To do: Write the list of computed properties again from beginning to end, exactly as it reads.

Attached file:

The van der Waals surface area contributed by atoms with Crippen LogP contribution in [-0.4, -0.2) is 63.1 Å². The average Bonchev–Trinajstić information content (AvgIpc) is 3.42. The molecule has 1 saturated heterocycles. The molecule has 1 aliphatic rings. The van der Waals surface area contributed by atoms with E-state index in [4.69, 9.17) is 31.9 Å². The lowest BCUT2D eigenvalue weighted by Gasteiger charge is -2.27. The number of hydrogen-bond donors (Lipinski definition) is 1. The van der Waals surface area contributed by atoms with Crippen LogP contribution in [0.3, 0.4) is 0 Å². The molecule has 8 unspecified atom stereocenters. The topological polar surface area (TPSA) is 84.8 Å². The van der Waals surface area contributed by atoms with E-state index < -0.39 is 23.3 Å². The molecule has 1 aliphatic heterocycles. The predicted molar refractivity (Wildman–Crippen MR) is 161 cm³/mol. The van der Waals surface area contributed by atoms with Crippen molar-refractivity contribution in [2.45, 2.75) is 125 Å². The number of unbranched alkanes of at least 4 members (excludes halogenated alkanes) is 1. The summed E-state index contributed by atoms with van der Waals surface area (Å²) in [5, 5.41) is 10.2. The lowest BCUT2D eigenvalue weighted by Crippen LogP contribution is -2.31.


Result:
The van der Waals surface area contributed by atoms with Crippen LogP contribution in [-0.4, -0.2) is 63.1 Å². The average Bonchev–Trinajstić information content (AvgIpc) is 3.42. The molecule has 1 saturated heterocycles. The molecule has 1 aliphatic rings. The van der Waals surface area contributed by atoms with E-state index in [4.69, 9.17) is 31.9 Å². The lowest BCUT2D eigenvalue weighted by Gasteiger charge is -2.27. The number of hydrogen-bond donors (Lipinski definition) is 1. The van der Waals surface area contributed by atoms with Crippen LogP contribution in [0.3, 0.4) is 0 Å². The molecule has 8 unspecified atom stereocenters. The topological polar surface area (TPSA) is 84.8 Å². The van der Waals surface area contributed by atoms with E-state index < -0.39 is 23.3 Å². The molecule has 1 aliphatic heterocycles. The predicted molar refractivity (Wildman–Crippen MR) is 161 cm³/mol. The van der Waals surface area contributed by atoms with Crippen molar-refractivity contribution in [2.45, 2.75) is 125 Å². The number of unbranched alkanes of at least 4 members (excludes halogenated alkanes) is 1. The summed E-state index contributed by atoms with van der Waals surface area (Å²) in [5, 5.41) is 10.2. The lowest BCUT2D eigenvalue weighted by Crippen LogP contribution is -2.31.